Yet, even in 2008 as the Austin Chronicle proclaimed that Fran Keller had likely spent 17 years (then) in prison for a crime that never happened, she remained in a cell. As bad as the stories were, and as poor as the evidence in support of any crime was, we adhered to the plot line rather than admit it was absurd hysteria.

Representing Fran Keller, Keith Hampton persuaded District Attorney Rosemary Lehmberg following a hearing last summer that Keller was denied due process upon her conviction for Mouw’s false testimony.  Finally, having served 21 years of her 48 year sentence, she was released.  She’s now 63 years old.  Her husband, Dan, 72, remains in prison awaiting papers to be signed for his release.

Of course, this insane hysteria happened back in the dark ages of the legal system, many years ago.  We’re so much smarter and more sophisticated now that we would never buy into such a crazy, ridiculous story of satanic rituals and babies’ murders. We now know that the well-intended believers who coaxed these stories from the mouths of babes created the fantasies that gave us the story line that captivated a nation.

We’re so much smarter now.  And yet we still haven’t figured out that the ritualistic abuse didn’t happen on some impossible plane trip to Mexico, but in courtrooms right here in the good ol’ U.S. of A., where wild stories are told by “experts” incompetent to tell them and complicit in their invention, and yet we continue to believe them because we still want so desperately to believe the children.

How wonderful for the legal system that we are so much more sophisticated than when we thought this bad plot line made any sense at all. Because it will never happen again, and we’ve learned so much from it about our willingness to buy into any bizarre story and the frailty of a system that isn’t supposed to allow such absurdity to happen.  And Dan Keller will be out of prison when the papers finally get signed.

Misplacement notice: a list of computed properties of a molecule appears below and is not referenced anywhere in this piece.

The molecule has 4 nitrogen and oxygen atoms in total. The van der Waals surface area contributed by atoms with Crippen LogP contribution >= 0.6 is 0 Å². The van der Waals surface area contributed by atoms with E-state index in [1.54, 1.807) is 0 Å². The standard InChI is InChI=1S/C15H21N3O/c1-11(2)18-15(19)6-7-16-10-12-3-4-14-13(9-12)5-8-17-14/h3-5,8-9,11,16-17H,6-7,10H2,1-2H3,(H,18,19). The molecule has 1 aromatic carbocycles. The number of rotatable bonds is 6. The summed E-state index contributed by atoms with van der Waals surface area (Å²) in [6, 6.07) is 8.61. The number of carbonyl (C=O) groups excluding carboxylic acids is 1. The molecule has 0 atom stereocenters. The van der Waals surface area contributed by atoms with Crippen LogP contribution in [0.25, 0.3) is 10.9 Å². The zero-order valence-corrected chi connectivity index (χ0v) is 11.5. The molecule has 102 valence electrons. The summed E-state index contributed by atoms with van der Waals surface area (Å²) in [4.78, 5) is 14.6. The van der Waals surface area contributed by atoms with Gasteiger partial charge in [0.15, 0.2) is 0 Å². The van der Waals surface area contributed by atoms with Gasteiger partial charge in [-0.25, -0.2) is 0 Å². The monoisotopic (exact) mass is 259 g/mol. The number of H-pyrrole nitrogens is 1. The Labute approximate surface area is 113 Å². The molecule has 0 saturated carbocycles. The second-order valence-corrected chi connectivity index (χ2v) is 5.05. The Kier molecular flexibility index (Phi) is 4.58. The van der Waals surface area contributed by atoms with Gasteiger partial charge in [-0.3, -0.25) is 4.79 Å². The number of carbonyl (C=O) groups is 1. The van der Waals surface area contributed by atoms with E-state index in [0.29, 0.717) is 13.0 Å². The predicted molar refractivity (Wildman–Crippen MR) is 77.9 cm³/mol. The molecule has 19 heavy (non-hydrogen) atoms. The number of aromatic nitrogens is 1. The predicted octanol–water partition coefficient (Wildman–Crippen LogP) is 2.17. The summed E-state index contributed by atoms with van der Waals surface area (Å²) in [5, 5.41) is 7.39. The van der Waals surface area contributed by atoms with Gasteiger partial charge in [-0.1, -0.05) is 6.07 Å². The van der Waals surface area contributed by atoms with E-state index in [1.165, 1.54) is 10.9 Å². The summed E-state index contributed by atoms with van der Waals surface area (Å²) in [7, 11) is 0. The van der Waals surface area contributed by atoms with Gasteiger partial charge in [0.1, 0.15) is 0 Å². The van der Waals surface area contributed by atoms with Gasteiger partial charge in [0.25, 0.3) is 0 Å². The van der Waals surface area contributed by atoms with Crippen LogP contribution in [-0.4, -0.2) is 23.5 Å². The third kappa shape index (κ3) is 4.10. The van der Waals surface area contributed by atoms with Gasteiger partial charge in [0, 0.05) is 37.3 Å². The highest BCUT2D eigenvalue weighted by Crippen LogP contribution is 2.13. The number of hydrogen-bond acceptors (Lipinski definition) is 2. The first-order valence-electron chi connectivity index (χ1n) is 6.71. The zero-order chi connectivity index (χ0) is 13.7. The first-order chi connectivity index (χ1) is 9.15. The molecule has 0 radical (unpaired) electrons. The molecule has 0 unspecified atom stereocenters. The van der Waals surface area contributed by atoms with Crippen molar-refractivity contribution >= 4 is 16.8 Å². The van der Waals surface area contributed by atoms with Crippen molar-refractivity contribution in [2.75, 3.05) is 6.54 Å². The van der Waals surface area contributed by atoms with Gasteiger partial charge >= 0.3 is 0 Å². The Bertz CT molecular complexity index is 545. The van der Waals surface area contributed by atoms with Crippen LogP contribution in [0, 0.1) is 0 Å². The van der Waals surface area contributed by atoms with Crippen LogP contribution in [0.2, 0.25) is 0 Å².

9 comments on “Who Doesn’t Love Rituatlistic Abuse?

      1. Maggie McNeill

        McMartin was the first big one, but “believe the children” actually started at a small feminist conference in 1971: Radical feminists wanted to use the narrative to destroy the “patriarchal family”, but since most women don’t actually WANT their families destroyed, by the time the myth of rampant child sex abuse fully percolated into the zeitgeist, it had metamorphosed from something bad men did to their own kids (which is actually closer to the truth) to something STRANGERS did. The reason it focused on day care centers was probably born of guilt; prior to the ’80s they barely existed, so the parents who were using them then felt much more angst about it than modern parents do, and that kind of emotion is prime manure for moral panics to grow in (compare to the similar modern myth of “sex trafficking”, fertilized largely by angst about the internet).

        [Ed. Note: Link permitted because…well, just because.]

  1. Onlooker

    I can only imagine the psychological damage done to the children by those who helped to fabricate in their minds the fantastic and horrible tales of abuse at the heart of this case. Will they pay for that abuse? Some more justice is overdue, it seems.

    1. ebohlman

      Also remember that, in at least a few of the cases, some children made credible, unprompted allegations of abuse by family members/mothers’ boyfriends/etc. but they were discounted and never followed up because that would discredit the case against the daycare workers (this was especially bad in the Bernard Baran case).

  2. Bruce Coulson

    Satanic Panic: The Creation of a Contemporary Legend (1993) is one of the better books on the entire phenomena; it includes a lot of cases that never made the national news. Victor explores the origins of the movement, comparing it to other outbreaks of mass hysteria in history.

  3. Pingback: December 18 roundup - Overlawyered

Comments are closed.